Rep. John Moore, R-Brandon, a 22-year veteran of the Mississippi House of Representatives, resigned late Friday following multiple allegations of sexual harassment.
House Speaker Philip Gunn confirmed the allegations to Mississippi Today first but could not state whether this led to Moore’s resignation. He did say that after hearing the allegations, his office consulted with outside counsel, which recommended an investigation and that the investigation was imminent.
Gunn said he met with Moore more than once and informed him of the allegations. Moore’s resignation from the House means an inquiry is no longer necessary, according to Gunn.
“We take any such allegations very seriously. We have followed protocol every step of the way and made sure that we have sought advice of counsel and followed that advice to the letter,” Gunn said Monday morning.
Once a House member resigns, the speaker’s office is technically unable to investigate any complaints about the member.
In the announcement Friday night, Moore said he was resigning because of health reasons. Moore underwent heart bypass surgery last year and missed part of the legislative session while recovering. When reached on Monday morning he said he had no knowledge of any sexual harassment allegations.
“Lord have mercy. Well, that’s interesting. I have no idea what he’s talking about. Maybe I ought to talk to the speaker,” Moore said.
Gunn declined to verify the number of women who made allegations or provide details of where and when the incidents occurred. But he said that maintaining the privacy of the women accusing Moore has been “preeminent” for him.
“We’re very sensitive to the privacy of the ones who’ve come forward,” Gunn said. “And I admire the courage of the women who came forward.”
Moore is the first Mississippi lawmaker in recent history to resign following accusations of sexual harassment, and Gunn said handling claims of sexual harassment is new territory for his office.
But nationally these types of accusations — and the ensuing resignation of public officials — are becoming part of the political landscape in Washington, D.C., and state capitals.
Last week, three members of the U.S. Congress resigned in three days. Each of the men — Rep. John Conyers, D-Mich., Sen. Al Franken, D-Minn., and Rep. Trent Franks, R-Ariz., had been dogged by accusations of sexual harassment.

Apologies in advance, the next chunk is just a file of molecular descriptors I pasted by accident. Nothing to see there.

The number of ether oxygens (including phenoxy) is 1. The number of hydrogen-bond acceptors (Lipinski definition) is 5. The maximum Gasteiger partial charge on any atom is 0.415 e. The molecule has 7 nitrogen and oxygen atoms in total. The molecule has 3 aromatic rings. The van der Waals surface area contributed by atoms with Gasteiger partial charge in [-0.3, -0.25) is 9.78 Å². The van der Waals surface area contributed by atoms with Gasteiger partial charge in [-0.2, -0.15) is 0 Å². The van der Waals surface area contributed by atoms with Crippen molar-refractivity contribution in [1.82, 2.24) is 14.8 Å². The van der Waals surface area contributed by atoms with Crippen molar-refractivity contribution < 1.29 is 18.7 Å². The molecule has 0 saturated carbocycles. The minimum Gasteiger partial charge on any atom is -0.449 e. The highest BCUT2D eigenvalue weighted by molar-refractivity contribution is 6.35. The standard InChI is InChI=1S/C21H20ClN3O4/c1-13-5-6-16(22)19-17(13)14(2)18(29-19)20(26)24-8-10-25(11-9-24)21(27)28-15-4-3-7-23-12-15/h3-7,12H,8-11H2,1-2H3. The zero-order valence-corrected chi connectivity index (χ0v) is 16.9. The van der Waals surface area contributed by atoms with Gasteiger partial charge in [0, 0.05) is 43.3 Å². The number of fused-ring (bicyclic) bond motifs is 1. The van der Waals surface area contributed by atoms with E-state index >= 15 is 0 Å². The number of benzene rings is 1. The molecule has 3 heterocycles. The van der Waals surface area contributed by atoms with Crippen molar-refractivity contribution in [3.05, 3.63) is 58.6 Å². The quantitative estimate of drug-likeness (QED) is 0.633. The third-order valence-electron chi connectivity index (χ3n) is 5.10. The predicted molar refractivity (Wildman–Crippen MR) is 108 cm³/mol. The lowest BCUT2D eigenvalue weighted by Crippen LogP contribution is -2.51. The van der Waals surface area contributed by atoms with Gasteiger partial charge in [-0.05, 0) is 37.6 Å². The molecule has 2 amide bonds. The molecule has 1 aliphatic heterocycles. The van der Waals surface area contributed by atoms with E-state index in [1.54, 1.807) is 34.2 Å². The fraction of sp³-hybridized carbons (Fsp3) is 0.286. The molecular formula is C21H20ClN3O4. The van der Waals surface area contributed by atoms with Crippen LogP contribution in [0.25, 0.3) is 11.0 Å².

In October, The New York Times published multiple allegations of sexual assault against Hollywood producer Harvey Weinstein, leading to thousands of men and women publicly speaking out about their own experiences with sexual harassment. On social media, these stories have been labeled with the hashtag #metoo. Several of these allegations have centered on public figures and elected officials.
As a response to these allegations, in November, Rep. Jackie Speier, R-Calif., introduced legislation to the U.S. House that would overhaul the system for filing and settling harassment claims from congressional employees. The so-called #Metoo legislation follows numerous allegations against both public figures and elected officials that have been made public in recent months.
John Moore, the former chair of the House Education committee, also served on the House committees on Appropriations, Insurance, Judiciary B, Legislative Budget, Rules and Transportation. The sudden announcement of Moore’s resignation, late Friday afternoon, attributed his resignation solely to ongoing health concerns.
“Earlier this year I had a major health issue that caused me to rethink my ability to continue serving the people of Mississippi in this important position,” Moore in the release last week.
The 2018 legislative session begins Jan. 2. Gov. Phil Bryant will determine when a special election for House District 60 will be held, and Speaker Gunn will appoint a new chairman of the influential Education Committee.
Contributing: Adam Ganucheau